Self-Awareness
• The Power and Edge of Ideation: Those with Ideation among their Signature Themes bring new and fresh ideas to situations and projects, and are natural innovators. Their creative energy can bring an alternative perspective to a team’s challenges.
• The Vulnerabilities of Ideation: With their tendency to prefer novelty over the tried and true, those strong in Ideation may reflexively discard conventional ways of doing things -- even if the tried and true is sound, efficient and productive.

Self-Expression
Coaches can assist clients in realizing and claiming the expression of Ideation by helping them explore instances in the past when this theme has been particularly useful. To facilitate this exploration, coaches can ask the following questions:
• How do you get your best ideas?
• Who helps you clarify your thinking?
• What has been your greatest success -- either at work or in your personal life? How did your Ideation talents contribute to that success?
• Do you schedule “musing time” for yourself to give free rein to your ideas?

Self-Regulation
Self-Regulation occurs when individuals know which of their talents to use in particular situations, or know which talents to combine to amplify or accelerate a specific talent, or to soften or moderate that talent. For example, sometimes those with strong Ideation talents can slow a team down at crucial moments because they have a “great new idea” they need to share -- they may not realize the right time and place for sharing their latest brainstorm. In situations like this, a coach can help the client find other talents that might yield better results. Also, coaches can help clients explore different theme combinations. Because Ideation is a Strategic Thinking theme, below are some possible combinations that will either activate or clarify Ideation:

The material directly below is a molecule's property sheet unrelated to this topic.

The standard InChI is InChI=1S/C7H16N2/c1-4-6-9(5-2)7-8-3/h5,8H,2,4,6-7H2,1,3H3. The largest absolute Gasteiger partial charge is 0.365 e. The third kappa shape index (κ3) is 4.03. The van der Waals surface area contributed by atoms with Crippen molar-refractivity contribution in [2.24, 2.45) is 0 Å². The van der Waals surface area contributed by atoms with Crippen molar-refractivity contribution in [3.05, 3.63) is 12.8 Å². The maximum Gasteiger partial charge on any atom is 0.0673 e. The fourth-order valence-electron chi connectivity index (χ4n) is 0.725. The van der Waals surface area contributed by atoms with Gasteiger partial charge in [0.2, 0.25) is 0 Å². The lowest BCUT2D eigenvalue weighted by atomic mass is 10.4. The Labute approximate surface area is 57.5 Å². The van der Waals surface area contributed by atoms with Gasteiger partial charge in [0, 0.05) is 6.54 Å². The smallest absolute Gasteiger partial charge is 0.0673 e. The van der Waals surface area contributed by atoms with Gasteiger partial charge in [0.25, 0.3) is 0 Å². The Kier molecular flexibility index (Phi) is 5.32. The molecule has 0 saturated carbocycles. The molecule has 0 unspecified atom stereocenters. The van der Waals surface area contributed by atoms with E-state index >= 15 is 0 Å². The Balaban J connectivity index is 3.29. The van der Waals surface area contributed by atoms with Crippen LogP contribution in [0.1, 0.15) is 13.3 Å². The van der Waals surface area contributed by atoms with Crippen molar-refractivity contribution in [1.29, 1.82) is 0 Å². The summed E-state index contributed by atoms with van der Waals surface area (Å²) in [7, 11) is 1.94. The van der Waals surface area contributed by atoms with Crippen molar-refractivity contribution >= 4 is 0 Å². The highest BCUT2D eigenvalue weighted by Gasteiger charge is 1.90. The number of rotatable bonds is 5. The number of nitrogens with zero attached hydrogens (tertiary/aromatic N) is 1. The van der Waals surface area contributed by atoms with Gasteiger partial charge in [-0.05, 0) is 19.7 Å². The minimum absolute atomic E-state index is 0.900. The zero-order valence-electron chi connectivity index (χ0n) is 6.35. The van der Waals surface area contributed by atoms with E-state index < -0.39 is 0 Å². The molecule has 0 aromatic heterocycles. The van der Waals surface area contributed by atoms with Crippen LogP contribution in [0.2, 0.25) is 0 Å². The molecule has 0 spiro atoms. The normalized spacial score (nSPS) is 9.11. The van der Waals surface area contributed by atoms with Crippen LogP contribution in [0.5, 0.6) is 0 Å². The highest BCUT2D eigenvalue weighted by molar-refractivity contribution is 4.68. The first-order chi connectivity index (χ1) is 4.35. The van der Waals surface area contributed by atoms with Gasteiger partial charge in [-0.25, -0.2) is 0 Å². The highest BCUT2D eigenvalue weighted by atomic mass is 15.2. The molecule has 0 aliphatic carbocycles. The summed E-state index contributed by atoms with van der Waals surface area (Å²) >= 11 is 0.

• Themes that tend to activate Ideation: Achiever, Activator, Restorative, Maximizer, Belief, Competition
• Themes that tend to clarify Ideation: Strategic, Intellection, Analytical, Discipline, Learner, Deliberative

Ideation: Five Powerful Questions for Productive Aiming
 What has been your best idea? How did you arrive at that idea? How many other “best ideas” do you have that you need to share?
• How would you describe a great day at work? How do your Ideation talents contribute to those best days? How can you have more of those days?
• How do you know when an idea is a good one and should be acted on, or just a pleasant diversion?
• What ideas do you have that will make your company or organization great? How will you make those ideas heard?
• Who are colleagues who can become your thought partners? Who has the potential to see your dreams and help you activate them? 

* “A Million Dreams,” music and lyrics by Benj Pasek and Justin Paul, copyright © 2017 Breathelike Music, Pick In a Pinch Music, and T C F Music Publishing, Inc.


Albert L. Winseman, D.Min., is a Senior Learning and Development Consultant at Gallup. Al brings deep expertise in employee and customer engagement, executive leadership and organizational dynamics to his consulting work with Gallup’s clients. He consults with senior leaders, executives and front-line managers to improve employee and customer engagement and to implement strategic initiatives that drive business growth.

Al's top 5 strengths are: Ideation | Futuristic | Maximizer | Strategic | Command.